In an unofficial speech to his foreign allies, the deposed president of Gabon, Ali Bongo, acknowledged that a coup had been carried out in his nation.
In a 51-second video posted on social media, Bongo is shown in a room in the presidential palace pleading with his friends to’make noise’ against his detention, which happened after the military declared his departure in the early hours of Wednesday, August 30.
He also acknowledged that he is alone at the White House because his wife and children are both being held somewhere else.
“My name is Ali Bongo Ondimba, president of Gabon. I am sending a message to all the friends of all the friends that we have all over the world, to tell them to make noise, to make noise.
“The people here have arrested me and my family, my son is somewhere, my wife is in another place and I am at the residence. Nothing is happening. I don’t know what is going on.
“So I am telling you to make noise, to make noise, to make noise really. Thank you,” his address read.
Minutes after the Central African state’s election board reported that President Ali Bongo had won a third term, military officials in oil-producing Gabon claimed to have taken control and placed him under house arrest on Wednesday.
After a tense poll that was expected to continue the Bongo family’s more than 50-year rule, the officers, who claimed to speak for the armed forces, proclaimed on television that the election results were nullified, borders were blocked, and state institutions were disbanded.
Brice Oligui Nguema, who was purportedly one of the officers in the video, is said to be their leader. The general, together with other generals, will meet on Wednesday to pick who would be in charge of the transitional administration.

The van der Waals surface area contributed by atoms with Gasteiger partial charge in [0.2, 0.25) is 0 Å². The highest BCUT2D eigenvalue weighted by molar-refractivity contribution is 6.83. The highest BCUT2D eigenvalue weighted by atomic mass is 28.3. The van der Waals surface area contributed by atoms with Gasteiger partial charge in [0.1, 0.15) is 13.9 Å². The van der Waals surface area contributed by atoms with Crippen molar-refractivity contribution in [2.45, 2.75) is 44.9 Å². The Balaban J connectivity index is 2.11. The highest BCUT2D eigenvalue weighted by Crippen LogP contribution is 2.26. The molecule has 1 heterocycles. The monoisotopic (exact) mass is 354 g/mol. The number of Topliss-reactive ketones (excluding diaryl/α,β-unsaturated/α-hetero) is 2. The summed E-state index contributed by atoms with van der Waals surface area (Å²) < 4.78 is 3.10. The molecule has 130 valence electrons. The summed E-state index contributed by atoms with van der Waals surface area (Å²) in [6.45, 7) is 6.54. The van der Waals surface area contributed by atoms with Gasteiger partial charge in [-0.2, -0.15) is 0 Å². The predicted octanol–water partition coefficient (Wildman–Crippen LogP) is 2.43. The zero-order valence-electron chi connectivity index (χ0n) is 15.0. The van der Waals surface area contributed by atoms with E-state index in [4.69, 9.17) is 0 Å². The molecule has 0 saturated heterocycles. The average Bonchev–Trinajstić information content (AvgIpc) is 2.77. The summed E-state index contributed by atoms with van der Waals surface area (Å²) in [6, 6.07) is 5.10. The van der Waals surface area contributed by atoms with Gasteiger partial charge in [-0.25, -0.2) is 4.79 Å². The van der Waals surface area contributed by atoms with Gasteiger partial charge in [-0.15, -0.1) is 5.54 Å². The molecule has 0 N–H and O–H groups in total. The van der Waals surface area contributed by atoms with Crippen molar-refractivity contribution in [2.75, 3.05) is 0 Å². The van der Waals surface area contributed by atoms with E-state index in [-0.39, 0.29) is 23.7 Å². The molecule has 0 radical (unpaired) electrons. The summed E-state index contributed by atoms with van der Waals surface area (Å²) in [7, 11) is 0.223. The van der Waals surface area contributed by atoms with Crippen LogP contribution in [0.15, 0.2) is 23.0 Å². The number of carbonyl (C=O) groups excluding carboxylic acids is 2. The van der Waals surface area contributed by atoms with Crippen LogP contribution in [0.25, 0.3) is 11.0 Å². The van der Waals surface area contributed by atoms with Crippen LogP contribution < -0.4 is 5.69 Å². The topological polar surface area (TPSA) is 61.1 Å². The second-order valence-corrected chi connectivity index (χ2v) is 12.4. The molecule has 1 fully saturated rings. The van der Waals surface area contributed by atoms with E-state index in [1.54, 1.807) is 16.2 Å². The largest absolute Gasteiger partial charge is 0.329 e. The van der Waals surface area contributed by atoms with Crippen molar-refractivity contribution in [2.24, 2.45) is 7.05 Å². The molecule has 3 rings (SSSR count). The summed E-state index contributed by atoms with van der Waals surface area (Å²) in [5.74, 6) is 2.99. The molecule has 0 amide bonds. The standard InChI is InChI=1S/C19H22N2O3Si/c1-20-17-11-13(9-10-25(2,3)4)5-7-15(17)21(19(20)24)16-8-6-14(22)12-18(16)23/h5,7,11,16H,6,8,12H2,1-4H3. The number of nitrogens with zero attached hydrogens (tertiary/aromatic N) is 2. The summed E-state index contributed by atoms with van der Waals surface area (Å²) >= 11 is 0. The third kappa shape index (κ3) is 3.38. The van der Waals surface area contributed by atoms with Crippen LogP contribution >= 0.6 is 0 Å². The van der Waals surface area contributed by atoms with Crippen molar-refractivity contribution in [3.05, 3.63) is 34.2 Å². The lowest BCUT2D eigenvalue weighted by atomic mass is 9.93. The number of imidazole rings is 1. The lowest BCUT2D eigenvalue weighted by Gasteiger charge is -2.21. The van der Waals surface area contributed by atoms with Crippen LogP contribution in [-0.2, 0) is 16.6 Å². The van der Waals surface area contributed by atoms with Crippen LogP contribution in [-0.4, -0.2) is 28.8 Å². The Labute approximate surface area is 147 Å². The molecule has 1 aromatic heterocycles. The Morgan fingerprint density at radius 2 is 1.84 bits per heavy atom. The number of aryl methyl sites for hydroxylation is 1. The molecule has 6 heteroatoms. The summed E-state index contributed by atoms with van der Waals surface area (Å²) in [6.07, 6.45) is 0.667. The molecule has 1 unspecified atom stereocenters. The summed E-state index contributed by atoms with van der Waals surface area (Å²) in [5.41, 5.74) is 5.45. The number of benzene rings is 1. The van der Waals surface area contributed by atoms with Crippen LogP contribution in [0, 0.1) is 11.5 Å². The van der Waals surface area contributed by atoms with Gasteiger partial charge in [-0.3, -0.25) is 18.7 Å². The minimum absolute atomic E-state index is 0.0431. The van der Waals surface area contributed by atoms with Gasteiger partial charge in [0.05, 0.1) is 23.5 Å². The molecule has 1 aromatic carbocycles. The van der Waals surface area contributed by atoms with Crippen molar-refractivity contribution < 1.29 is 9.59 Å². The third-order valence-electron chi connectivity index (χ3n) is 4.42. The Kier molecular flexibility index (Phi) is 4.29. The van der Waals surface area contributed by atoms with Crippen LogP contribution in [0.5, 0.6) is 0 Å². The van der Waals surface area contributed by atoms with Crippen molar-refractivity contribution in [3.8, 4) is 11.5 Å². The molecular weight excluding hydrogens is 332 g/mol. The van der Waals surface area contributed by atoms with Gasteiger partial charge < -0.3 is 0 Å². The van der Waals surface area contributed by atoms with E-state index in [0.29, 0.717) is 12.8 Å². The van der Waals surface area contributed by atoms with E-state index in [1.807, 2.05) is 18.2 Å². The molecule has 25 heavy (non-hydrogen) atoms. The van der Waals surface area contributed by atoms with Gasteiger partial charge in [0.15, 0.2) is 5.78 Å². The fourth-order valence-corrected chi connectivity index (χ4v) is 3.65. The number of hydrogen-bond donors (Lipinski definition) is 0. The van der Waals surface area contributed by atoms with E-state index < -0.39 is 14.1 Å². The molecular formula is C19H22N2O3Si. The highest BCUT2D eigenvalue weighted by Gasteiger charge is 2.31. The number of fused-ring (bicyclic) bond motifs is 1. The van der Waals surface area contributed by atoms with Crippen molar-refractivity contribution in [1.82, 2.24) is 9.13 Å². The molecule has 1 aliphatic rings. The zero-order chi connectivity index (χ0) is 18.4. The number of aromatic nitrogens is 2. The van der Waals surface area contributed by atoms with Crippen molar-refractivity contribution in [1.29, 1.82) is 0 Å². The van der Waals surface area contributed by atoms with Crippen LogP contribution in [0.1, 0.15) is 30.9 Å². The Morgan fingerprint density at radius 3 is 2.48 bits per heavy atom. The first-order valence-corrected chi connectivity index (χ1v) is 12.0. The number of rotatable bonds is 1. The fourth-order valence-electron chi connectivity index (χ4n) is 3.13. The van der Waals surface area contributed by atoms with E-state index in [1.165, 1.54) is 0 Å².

Hundreds of people cheered the military’s action in the streets of Libreville, the capital of Gabon, while the African Union and France, the country that once colonized Gabon and still has troops stationed there, denounced the coup.
If the Gabon revolution were to succeed, it would be the seventh to occur in West and Central Africa since 2020. The most recent occurred in July in Niger. Additionally, military officials have taken over in Mali, Guinea, Burkina Faso, and Chad, undoing democratic achievements made since the 1990s and instilling alarm among international countries with strategic interests in the area.
“I am marching today because I am joyful. After almost 60 years, the Bongos are out of power,” said Jules Lebigui, a jobless 27-year-old who joined crowds in Libreville.
After the passing of his father Omar, who had reigned since 1967, Bongo assumed power in 2009. The state’s 2.3 million residents, according to the family’s detractors, have not received their fair part of the oil and mining wealth.
After Bongo’s contested 2016 election victory, there was violent unrest, and a coup attempt in 2019 was thwarted.
The officers from Gabon claimed to represent The Committee of Transition and the Restoration of Institutions. They claimed that the country was experiencing “a severe institutional, political, economic, and social crisis” and that the vote on August 26 was invalid.